The Geography of Phones


Random shots from my travels this morning. You’ll see that, while few things grow on my property, you’ll get micro gardens in the rotted pilings of a breakwater. Also, while ducks continue to be camera shy, the jelly fish are pure diva.

I’m going to talk about phones today – because they’re on my mind at the moment. I signed up for a contract with Telus before I left the West Coast 2 years ago primarily because I could get a plan that gave me all the voice/text/data I needed regardless of my location in either the US or Canada. This is important when you spend so much time border hopping.


That plan expired last week and, since I was perfectly happy with my phone, I arranged for the plan to continue without a contract and without me needing to change my equipment. The day before the two years were up my phone started overheating. Badly. I’m sure it was just a coincidence.

As a result I had to contact them again, agree to aother contract, and have a new phone sent to me. sigh

Many people on this Island use American phones through US Cellular. They are much cheaper (on a pre-paid basis) than the Canadian options. Of course they have to buy an additional $5 Canada Calls option just so they can talk to the rest of us.


The service is not great – call quality, access to cell signals, support are all less than satisfactory. Recently these phones can’t be used in Canada more than a couple of miles from the Maine Coast. It turns out that US tourists would drive up the Maine coast, access Canadian cell towers and get charged roaming fees. So now the Cell Towers in Canada won’t give them a signal. Even if they’ve paid for that access through US Cellular.

One of the downsides to using these American phones is that they have a Maine area code – even though they live here in Canada. This causes some issues. My friends use my phone to talk to Government Departments – US phones don’t get a response.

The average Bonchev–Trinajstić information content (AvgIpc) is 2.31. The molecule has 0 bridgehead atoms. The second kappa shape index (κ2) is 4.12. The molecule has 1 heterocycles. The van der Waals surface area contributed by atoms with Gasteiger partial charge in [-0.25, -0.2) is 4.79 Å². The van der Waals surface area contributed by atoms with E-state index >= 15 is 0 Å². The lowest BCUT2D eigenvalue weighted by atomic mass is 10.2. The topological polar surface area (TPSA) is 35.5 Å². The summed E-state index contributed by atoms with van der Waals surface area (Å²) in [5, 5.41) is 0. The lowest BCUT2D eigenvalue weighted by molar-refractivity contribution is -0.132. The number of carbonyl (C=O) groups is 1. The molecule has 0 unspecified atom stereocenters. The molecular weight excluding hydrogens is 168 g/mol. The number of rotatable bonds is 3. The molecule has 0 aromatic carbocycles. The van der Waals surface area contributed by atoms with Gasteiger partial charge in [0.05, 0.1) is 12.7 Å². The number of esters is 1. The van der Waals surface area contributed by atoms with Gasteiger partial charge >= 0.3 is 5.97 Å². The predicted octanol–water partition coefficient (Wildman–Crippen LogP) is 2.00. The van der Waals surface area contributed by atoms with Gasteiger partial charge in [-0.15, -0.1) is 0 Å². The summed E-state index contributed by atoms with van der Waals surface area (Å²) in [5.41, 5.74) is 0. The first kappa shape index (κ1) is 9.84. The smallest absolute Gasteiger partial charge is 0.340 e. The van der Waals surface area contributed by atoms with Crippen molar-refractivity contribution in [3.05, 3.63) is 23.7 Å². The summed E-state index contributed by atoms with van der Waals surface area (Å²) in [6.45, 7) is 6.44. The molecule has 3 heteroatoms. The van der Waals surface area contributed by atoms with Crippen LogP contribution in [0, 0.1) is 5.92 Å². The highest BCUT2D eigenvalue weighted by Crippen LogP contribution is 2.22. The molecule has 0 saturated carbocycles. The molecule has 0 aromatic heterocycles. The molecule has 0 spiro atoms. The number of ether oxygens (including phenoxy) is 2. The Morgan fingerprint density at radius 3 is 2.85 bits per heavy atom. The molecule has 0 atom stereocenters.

It’s an even bigger issue when shopping online. You can imagine the system algorithms matching addresses with area codes and getting heartburn.

I’ve been helping a young friend shop for sneakers (“Basketball is Life”). He likes my computer. Recently I turned away long enough for him to create an account with his US phone number and Canadian address. Gack!

The website he was using went into Defcon 1 and started demanding everything from new email addresses and phone numbers to blood samples. He really wanted those shoes so I reluctantly attempted to satisfy this eBay/Amazon wannabe’s appetite for more information.


My new phone rang at 11pm the other night. It was a call from the 3rd “support” person I’d dealt with at this smug startup asking for the same information I’d already provided. They wanted more of it – their risk partner had identified “data inconsistencies”. Apparently I was expected to react with terror to the word “data”.

I wanted sleep. I told them very politely what they could do with their sneakers, their business model, and their risk algorithm. I also named 5 sites we had already used to buy the endless supply of bball shoes this kid seems to need. I said I hoped their data would sleep soundly because I certainly intended to.

They’ve sent 5 more emails demanding more addresses and phone numbers. I’m busy putting apps on my new phone – I don’t have time for their bullsh*t. 🙂


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